y and m onlinea monthly newsletter about youth, war, and peaceeye
next story
Inside the News

Sexual Harassment in the Military
No end in sight
No real efforts at change

by Kathy Gilberd 1 | 2 | 3 | 4

AT A GLANCE: Sexual Harassment in the Military

  • Despite increased attention and efforts to address sexual violence, more than half of military women still report being sexually harassed. Civilian women are also affected.

  • Sexism and sexual violence are deeply rooted in military training, motivational technique, and culture.

  • Backlash against women's inclusion in the military has meant further violence and negative attitudes towards them.
ask us!Resource of the Month

Want to print this story?
Use this version.

In December of 1999, an Army drill sergeant was court-martialed for fondling or sexually harassing 20 female recruits in his command. A month later, six sailors were punished for "hazing" a female sailor by taping her to a chair and photographing her. Just a few months ago, the Army’s highest-ranking woman, a general, reported that she had been grabbed and kissed against her will by a male general several years before.

In July of 2000, a US Marine in Okinawa was arrested for molesting a 14-year-old girl. He had entered her home at night, climbed on top of her in her bed, and began kissing her. Fortunately, her mother was able to summon help. The assault caused outrage among Okinawans, building on anger following a 1995 incident in which three servicemembers raped a 12-year-old Okinawan girl. And in Europe, an Army staff sergeant was sentenced to life in prison after raping and murdering an 11-year-old girl in Kosovo.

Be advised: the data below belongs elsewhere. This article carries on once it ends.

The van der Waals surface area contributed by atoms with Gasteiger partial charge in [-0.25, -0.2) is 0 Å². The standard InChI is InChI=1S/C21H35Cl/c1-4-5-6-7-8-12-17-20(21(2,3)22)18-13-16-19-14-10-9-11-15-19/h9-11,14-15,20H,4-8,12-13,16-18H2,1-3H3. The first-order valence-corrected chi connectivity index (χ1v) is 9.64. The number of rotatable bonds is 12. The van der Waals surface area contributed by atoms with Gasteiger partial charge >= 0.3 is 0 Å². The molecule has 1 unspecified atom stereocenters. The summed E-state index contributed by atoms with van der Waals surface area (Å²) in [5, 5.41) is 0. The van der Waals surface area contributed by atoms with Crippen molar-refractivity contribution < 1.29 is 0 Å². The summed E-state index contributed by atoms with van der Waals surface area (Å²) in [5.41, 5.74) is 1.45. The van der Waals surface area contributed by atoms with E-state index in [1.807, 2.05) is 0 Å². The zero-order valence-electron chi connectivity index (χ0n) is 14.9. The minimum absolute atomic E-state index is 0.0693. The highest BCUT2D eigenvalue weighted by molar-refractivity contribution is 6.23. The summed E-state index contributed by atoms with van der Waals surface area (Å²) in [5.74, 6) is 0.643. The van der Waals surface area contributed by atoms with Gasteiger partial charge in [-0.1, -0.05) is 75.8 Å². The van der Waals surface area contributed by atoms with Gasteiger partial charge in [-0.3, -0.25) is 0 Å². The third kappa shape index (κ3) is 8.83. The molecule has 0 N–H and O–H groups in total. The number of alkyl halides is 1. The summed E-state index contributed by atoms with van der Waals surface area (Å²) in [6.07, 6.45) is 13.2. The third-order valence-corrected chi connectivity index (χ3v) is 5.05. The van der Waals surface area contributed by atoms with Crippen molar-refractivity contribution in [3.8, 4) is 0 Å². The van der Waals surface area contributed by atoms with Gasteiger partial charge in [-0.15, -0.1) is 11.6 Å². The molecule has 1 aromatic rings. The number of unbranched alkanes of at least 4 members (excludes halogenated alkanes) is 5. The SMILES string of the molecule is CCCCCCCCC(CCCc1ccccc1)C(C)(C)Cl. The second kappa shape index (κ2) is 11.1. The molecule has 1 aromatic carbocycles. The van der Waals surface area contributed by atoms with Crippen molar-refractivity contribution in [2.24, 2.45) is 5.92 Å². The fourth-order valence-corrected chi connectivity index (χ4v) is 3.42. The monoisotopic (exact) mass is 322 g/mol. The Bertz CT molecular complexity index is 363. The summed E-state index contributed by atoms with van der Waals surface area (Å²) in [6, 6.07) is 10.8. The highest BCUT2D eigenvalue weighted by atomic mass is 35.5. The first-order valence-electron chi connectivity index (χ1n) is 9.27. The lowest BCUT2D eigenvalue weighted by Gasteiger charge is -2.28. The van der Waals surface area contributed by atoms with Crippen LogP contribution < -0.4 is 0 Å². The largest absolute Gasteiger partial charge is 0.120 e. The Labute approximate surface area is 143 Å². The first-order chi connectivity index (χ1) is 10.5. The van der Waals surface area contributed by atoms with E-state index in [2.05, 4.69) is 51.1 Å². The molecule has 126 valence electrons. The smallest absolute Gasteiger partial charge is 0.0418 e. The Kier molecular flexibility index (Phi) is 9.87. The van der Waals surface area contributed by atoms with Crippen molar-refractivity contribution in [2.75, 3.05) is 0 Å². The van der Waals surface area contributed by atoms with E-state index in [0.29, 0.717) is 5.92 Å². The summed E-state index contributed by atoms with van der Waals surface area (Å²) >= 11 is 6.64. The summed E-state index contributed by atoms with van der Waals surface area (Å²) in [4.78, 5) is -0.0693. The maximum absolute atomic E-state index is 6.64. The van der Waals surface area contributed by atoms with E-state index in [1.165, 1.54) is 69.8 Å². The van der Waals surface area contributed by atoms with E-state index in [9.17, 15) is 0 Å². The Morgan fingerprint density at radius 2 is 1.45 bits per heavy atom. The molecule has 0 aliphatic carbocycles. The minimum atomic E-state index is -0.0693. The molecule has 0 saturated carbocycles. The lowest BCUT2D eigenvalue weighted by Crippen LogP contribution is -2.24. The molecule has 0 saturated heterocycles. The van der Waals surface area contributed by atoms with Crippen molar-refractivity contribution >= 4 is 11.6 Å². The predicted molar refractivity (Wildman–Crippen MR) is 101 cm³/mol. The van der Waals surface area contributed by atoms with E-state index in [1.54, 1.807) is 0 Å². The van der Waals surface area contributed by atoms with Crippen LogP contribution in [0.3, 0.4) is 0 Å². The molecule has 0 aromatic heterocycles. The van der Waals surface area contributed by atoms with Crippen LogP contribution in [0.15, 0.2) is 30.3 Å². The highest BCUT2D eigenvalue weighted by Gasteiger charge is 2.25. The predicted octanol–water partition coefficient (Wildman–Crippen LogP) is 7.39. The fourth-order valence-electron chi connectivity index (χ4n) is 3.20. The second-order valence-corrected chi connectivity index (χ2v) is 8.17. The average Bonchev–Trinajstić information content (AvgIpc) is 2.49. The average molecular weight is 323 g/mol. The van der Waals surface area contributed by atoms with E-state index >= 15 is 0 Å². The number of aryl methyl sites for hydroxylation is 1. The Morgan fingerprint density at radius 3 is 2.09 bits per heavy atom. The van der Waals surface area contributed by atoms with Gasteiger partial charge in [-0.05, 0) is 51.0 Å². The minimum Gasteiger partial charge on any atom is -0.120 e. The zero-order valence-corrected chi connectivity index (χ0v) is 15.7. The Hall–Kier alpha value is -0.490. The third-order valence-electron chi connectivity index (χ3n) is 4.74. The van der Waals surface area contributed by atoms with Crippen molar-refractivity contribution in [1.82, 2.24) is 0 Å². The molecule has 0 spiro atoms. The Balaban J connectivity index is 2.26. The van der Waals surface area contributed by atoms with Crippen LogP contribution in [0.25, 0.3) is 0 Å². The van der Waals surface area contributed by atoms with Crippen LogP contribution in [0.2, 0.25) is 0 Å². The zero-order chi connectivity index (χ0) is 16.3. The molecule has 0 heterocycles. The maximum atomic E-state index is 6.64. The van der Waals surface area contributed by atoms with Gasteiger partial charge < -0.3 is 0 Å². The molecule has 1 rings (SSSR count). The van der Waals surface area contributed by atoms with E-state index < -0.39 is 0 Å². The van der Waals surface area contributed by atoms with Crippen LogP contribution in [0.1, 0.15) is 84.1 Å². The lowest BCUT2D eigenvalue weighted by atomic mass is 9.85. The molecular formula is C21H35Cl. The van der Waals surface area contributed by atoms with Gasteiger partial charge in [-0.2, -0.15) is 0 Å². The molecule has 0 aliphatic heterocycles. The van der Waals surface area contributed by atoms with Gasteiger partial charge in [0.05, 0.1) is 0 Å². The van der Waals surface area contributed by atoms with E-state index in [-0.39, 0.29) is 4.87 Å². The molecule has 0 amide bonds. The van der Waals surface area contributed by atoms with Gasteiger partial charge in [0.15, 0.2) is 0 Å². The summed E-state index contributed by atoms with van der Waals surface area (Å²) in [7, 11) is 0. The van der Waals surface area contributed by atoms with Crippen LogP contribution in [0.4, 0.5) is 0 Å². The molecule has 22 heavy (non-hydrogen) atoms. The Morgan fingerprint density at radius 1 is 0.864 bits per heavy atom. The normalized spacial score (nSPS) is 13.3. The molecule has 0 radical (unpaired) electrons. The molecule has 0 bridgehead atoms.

The military has taught men that violence, sexual and otherwise, is an appropriate way to show anger towards women.

Until the 1990s, sexual harassment was virtually a military secret. It wasn’t until the Tailhook scandal (in which a number of Navy officers harassed and physically abused civilian women and female officers during drunken parties at an annual fighter pilots’ convention) and Congressional hearings on assaults and rapes of female soldiers during the Gulf War that the general public discovered the extent of harassment within the military. The military responded with promises of training programs about sexual harassment, swift prosecution of harassers, and the creation of a safe environment for military women.

Learn more...
US Troops in Okinawa

1 | 2 | 3 | 4 continued
spacerabout ussite mapFAQscontact uswhat's newhomeAFSC home

issues | activism | resources | media | news
ask us | veterans day reflections | sexual harassment in the military | resource of the month
about us | site map | FAQs | contact us | what's new | Y&M home | AFSC home

© American Friends Service Committee · National Youth & Militarism Program 1998, 1999, 2000.